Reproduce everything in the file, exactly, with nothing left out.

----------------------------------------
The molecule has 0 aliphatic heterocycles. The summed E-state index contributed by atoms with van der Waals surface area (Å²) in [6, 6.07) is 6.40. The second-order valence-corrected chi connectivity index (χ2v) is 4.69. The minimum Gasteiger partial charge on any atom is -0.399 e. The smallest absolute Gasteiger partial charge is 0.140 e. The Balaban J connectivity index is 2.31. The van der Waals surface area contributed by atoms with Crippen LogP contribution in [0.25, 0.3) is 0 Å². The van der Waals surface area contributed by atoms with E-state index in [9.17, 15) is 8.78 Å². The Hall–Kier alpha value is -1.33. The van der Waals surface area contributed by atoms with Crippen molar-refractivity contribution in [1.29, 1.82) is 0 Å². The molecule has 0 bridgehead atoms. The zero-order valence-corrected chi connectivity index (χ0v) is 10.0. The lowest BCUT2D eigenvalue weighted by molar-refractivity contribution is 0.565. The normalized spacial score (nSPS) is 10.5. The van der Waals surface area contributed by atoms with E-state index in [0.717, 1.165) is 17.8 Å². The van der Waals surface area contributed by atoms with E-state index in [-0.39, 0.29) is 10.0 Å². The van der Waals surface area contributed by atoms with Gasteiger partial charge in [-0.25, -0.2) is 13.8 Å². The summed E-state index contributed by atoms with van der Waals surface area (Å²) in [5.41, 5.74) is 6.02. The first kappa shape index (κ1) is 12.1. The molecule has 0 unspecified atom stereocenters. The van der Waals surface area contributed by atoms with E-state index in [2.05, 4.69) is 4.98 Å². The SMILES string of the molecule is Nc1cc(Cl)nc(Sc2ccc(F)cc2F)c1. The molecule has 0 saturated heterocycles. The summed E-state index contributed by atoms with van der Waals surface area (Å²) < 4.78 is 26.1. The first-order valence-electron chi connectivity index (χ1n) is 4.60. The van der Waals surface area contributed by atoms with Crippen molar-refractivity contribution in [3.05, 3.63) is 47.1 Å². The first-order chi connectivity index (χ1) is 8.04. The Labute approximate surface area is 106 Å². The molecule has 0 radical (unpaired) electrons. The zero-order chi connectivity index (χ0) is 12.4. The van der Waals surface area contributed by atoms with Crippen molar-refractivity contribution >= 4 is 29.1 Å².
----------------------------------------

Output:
The molecule has 0 aliphatic heterocycles. The summed E-state index contributed by atoms with van der Waals surface area (Å²) in [6, 6.07) is 6.40. The second-order valence-corrected chi connectivity index (χ2v) is 4.69. The minimum Gasteiger partial charge on any atom is -0.399 e. The smallest absolute Gasteiger partial charge is 0.140 e. The Balaban J connectivity index is 2.31. The van der Waals surface area contributed by atoms with Crippen LogP contribution in [0.25, 0.3) is 0 Å². The van der Waals surface area contributed by atoms with E-state index in [9.17, 15) is 8.78 Å². The Hall–Kier alpha value is -1.33. The van der Waals surface area contributed by atoms with Crippen molar-refractivity contribution in [1.29, 1.82) is 0 Å². The molecule has 0 bridgehead atoms. The zero-order valence-corrected chi connectivity index (χ0v) is 10.0. The lowest BCUT2D eigenvalue weighted by molar-refractivity contribution is 0.565. The normalized spacial score (nSPS) is 10.5. The van der Waals surface area contributed by atoms with E-state index in [0.717, 1.165) is 17.8 Å². The van der Waals surface area contributed by atoms with E-state index in [-0.39, 0.29) is 10.0 Å². The van der Waals surface area contributed by atoms with Gasteiger partial charge in [-0.25, -0.2) is 13.8 Å². The summed E-state index contributed by atoms with van der Waals surface area (Å²) in [5.41, 5.74) is 6.02. The first kappa shape index (κ1) is 12.1. The molecule has 0 unspecified atom stereocenters. The van der Waals surface area contributed by atoms with E-state index in [2.05, 4.69) is 4.98 Å². The SMILES string of the molecule is Nc1cc(Cl)nc(Sc2ccc(F)cc2F)c1. The molecule has 0 saturated heterocycles. The summed E-state index contributed by atoms with van der Waals surface area (Å²) < 4.78 is 26.1. The first-order valence-electron chi connectivity index (χ1n) is 4.60. The van der Waals surface area contributed by atoms with Crippen molar-refractivity contribution in [3.05, 3.63) is 47.1 Å². The first-order chi connectivity index (χ1) is 8.04. The Labute approximate surface area is 106 Å². The molecule has 0 radical (unpaired) electrons. The zero-order chi connectivity index (χ0) is 12.4. The van der Waals surface area contributed by atoms with Crippen molar-refractivity contribution >= 4 is 29.1 Å².